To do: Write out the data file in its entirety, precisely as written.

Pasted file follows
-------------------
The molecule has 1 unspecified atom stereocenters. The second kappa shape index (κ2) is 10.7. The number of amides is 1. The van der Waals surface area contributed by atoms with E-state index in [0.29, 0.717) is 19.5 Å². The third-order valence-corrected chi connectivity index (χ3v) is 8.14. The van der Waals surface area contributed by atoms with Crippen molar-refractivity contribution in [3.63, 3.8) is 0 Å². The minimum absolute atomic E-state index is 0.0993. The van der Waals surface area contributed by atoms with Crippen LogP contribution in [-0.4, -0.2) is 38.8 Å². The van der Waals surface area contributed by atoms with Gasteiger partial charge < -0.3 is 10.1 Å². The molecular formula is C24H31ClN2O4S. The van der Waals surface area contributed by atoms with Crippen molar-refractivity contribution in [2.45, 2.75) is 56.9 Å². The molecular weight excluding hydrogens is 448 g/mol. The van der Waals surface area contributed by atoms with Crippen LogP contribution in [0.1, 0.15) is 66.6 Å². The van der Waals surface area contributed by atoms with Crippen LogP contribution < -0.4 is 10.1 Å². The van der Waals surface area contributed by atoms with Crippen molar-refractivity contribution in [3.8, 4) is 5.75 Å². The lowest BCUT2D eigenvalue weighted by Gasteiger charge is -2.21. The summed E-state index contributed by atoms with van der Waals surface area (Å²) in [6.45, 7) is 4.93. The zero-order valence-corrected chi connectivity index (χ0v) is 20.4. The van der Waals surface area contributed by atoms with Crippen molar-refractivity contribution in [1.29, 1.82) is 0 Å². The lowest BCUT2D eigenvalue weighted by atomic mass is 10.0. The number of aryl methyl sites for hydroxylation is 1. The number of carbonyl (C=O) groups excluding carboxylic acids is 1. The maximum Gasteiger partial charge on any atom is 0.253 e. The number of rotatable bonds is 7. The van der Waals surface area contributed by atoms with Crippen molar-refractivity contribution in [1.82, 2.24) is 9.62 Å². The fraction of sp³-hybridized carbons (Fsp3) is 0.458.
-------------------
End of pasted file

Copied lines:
The molecule has 1 unspecified atom stereocenters. The second kappa shape index (κ2) is 10.7. The number of amides is 1. The van der Waals surface area contributed by atoms with E-state index in [0.29, 0.717) is 19.5 Å². The third-order valence-corrected chi connectivity index (χ3v) is 8.14. The van der Waals surface area contributed by atoms with Crippen molar-refractivity contribution in [3.63, 3.8) is 0 Å². The minimum absolute atomic E-state index is 0.0993. The van der Waals surface area contributed by atoms with Crippen LogP contribution in [-0.4, -0.2) is 38.8 Å². The van der Waals surface area contributed by atoms with Gasteiger partial charge < -0.3 is 10.1 Å². The molecular formula is C24H31ClN2O4S. The van der Waals surface area contributed by atoms with Crippen molar-refractivity contribution in [2.45, 2.75) is 56.9 Å². The molecular weight excluding hydrogens is 448 g/mol. The van der Waals surface area contributed by atoms with Crippen LogP contribution in [0.1, 0.15) is 66.6 Å². The van der Waals surface area contributed by atoms with Crippen LogP contribution < -0.4 is 10.1 Å². The van der Waals surface area contributed by atoms with Crippen molar-refractivity contribution in [3.8, 4) is 5.75 Å². The lowest BCUT2D eigenvalue weighted by Gasteiger charge is -2.21. The summed E-state index contributed by atoms with van der Waals surface area (Å²) in [6.45, 7) is 4.93. The zero-order valence-corrected chi connectivity index (χ0v) is 20.4. The van der Waals surface area contributed by atoms with Crippen molar-refractivity contribution in [1.29, 1.82) is 0 Å². The lowest BCUT2D eigenvalue weighted by atomic mass is 10.0. The number of aryl methyl sites for hydroxylation is 1. The number of carbonyl (C=O) groups excluding carboxylic acids is 1. The maximum Gasteiger partial charge on any atom is 0.253 e. The number of rotatable bonds is 7. The van der Waals surface area contributed by atoms with Crippen molar-refractivity contribution in [1.82, 2.24) is 9.62 Å². The fraction of sp³-hybridized carbons (Fsp3) is 0.458.